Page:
Defendant testified that he was to meet his friend after his discharge, but the friend never appeared; that he committed his series of thefts with the idea of securing the equipment to proceed with his invention and protect it; and that even in wounding and killing the police officers, he thought the sacrifice was justified by his plan to forever end war. Defendant said that later he came to the realization that his idea was ‘strictly screwball,’ too far fetched and foolish to expect anyone to believe it; that it would need very ultra short frequencies to upset a molecular structure, which could not be obtained by normal radio means; that he was attempting to develop means whereby such frequencies could be developed between light rays and longer radio waves.
The way in which defendant planned and effected his crimes and his success in eluding capture for so long a time showed a keen mentality. After he was arrested his family revealed to him a long history of insanity in both branches of the family. A great-great-great-grandfather was insane for nine months. A great-great-grand-uncle, great-great-grandfather, and great-grand-aunt also spent time in the insane asylum. A great-grandfather committed suicide, as did a grand-aunt. A grandmother is confined at Patton. A grand-aunt had hallucinations. A cousin is mentally retarded; the father a psychoneurotic.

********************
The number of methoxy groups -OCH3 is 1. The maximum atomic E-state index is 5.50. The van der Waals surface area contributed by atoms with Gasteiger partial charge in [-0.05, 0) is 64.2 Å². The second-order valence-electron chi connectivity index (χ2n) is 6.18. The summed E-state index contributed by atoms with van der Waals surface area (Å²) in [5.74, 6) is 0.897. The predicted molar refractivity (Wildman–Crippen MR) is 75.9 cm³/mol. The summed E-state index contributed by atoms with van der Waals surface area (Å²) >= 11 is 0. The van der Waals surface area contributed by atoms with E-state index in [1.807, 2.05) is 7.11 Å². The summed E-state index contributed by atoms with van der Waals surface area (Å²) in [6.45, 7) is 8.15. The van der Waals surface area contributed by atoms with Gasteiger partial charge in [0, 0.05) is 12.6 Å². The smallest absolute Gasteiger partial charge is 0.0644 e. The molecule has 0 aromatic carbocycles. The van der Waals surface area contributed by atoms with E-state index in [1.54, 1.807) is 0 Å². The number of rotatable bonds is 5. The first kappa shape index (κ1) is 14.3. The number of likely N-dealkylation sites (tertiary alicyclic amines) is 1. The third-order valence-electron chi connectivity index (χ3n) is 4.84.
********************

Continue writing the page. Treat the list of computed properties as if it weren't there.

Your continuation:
Dr. R. O. Lieuallen, a member of the staff of the Norwalk State Hospital, appointed by the court to examine defendant, testified that after taking into consideration both the family and personal history of defendant, he believed that it was evident that defendant had a bad family background, and an unstable nervous system; that it was difficult to evaluate just how much his home environment or service experience had helped to precipitate his criminal conduct, but in his opinion defendant was sane at the time of commission of the murder and at the time of trial. Upon being shown an exhibit which charted the family history of insanity the doctor admitted it was worse than he thought it was but that it did not change his opinion. Upon objections by defendant on the ground of remoteness of time of examination (February-March, 1947) from time of commission of the murder (June, 1946), the doctor also admitted that it was possible for defendant to have been insane during the period of criminal activity and to have recovered his sanity at time of examination, but he reiterated his opinion that defendant was sane, and that the story told by defendant of the appearance of his friend on board the ship did not ‘ring of the true delusion or hallucination’; then at some length he explained why it did not ring true.
Two other doctors examined defendant and also reached the conclusion that although he was emotionally unstable, he was sane both at the time of his commission of the murder and at the time of their examination.